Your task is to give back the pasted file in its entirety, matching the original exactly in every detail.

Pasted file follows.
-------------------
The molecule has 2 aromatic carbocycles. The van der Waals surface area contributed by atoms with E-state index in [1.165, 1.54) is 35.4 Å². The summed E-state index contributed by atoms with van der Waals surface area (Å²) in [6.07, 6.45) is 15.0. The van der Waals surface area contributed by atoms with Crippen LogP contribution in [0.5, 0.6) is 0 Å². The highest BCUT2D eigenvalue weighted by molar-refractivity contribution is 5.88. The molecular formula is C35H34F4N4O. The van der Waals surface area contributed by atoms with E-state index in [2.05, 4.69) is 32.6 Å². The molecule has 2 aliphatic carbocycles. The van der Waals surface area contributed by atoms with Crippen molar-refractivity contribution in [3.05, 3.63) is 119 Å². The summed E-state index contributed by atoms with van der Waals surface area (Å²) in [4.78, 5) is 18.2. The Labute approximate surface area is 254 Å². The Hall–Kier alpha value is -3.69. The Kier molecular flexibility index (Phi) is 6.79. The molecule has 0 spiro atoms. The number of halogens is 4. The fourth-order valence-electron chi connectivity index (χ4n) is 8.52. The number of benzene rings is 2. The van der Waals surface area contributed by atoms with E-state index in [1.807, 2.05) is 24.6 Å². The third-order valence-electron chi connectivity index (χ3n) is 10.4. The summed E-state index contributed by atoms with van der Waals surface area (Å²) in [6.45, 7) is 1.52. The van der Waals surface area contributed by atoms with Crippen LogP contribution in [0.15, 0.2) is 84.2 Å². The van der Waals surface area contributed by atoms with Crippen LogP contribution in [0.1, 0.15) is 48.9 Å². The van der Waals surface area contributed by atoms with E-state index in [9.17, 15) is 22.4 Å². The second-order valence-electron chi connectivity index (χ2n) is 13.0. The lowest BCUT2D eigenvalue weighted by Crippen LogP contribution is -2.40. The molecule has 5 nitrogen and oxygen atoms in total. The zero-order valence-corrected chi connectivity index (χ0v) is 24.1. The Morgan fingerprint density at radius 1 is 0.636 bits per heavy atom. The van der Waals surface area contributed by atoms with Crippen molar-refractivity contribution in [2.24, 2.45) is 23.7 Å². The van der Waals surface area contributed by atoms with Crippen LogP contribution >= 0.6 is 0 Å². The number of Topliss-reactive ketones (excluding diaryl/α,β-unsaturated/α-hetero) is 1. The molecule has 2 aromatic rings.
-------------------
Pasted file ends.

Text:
The molecule has 2 aromatic carbocycles. The van der Waals surface area contributed by atoms with E-state index in [1.165, 1.54) is 35.4 Å². The summed E-state index contributed by atoms with van der Waals surface area (Å²) in [6.07, 6.45) is 15.0. The van der Waals surface area contributed by atoms with Crippen LogP contribution in [0.5, 0.6) is 0 Å². The highest BCUT2D eigenvalue weighted by molar-refractivity contribution is 5.88. The molecular formula is C35H34F4N4O. The van der Waals surface area contributed by atoms with E-state index in [2.05, 4.69) is 32.6 Å². The molecule has 2 aliphatic carbocycles. The van der Waals surface area contributed by atoms with Crippen molar-refractivity contribution in [3.05, 3.63) is 119 Å². The summed E-state index contributed by atoms with van der Waals surface area (Å²) in [4.78, 5) is 18.2. The Labute approximate surface area is 254 Å². The Hall–Kier alpha value is -3.69. The Kier molecular flexibility index (Phi) is 6.79. The molecule has 0 spiro atoms. The number of halogens is 4. The fourth-order valence-electron chi connectivity index (χ4n) is 8.52. The number of benzene rings is 2. The van der Waals surface area contributed by atoms with E-state index in [1.807, 2.05) is 24.6 Å². The third-order valence-electron chi connectivity index (χ3n) is 10.4. The summed E-state index contributed by atoms with van der Waals surface area (Å²) in [6.45, 7) is 1.52. The van der Waals surface area contributed by atoms with Crippen LogP contribution in [0.15, 0.2) is 84.2 Å². The van der Waals surface area contributed by atoms with Crippen LogP contribution in [0.1, 0.15) is 48.9 Å². The van der Waals surface area contributed by atoms with E-state index in [9.17, 15) is 22.4 Å². The second-order valence-electron chi connectivity index (χ2n) is 13.0. The lowest BCUT2D eigenvalue weighted by Crippen LogP contribution is -2.40. The molecule has 5 nitrogen and oxygen atoms in total. The zero-order valence-corrected chi connectivity index (χ0v) is 24.1. The Morgan fingerprint density at radius 1 is 0.636 bits per heavy atom. The van der Waals surface area contributed by atoms with Crippen molar-refractivity contribution in [2.24, 2.45) is 23.7 Å². The van der Waals surface area contributed by atoms with Crippen LogP contribution >= 0.6 is 0 Å². The number of Topliss-reactive ketones (excluding diaryl/α,β-unsaturated/α-hetero) is 1. The molecule has 2 aromatic rings.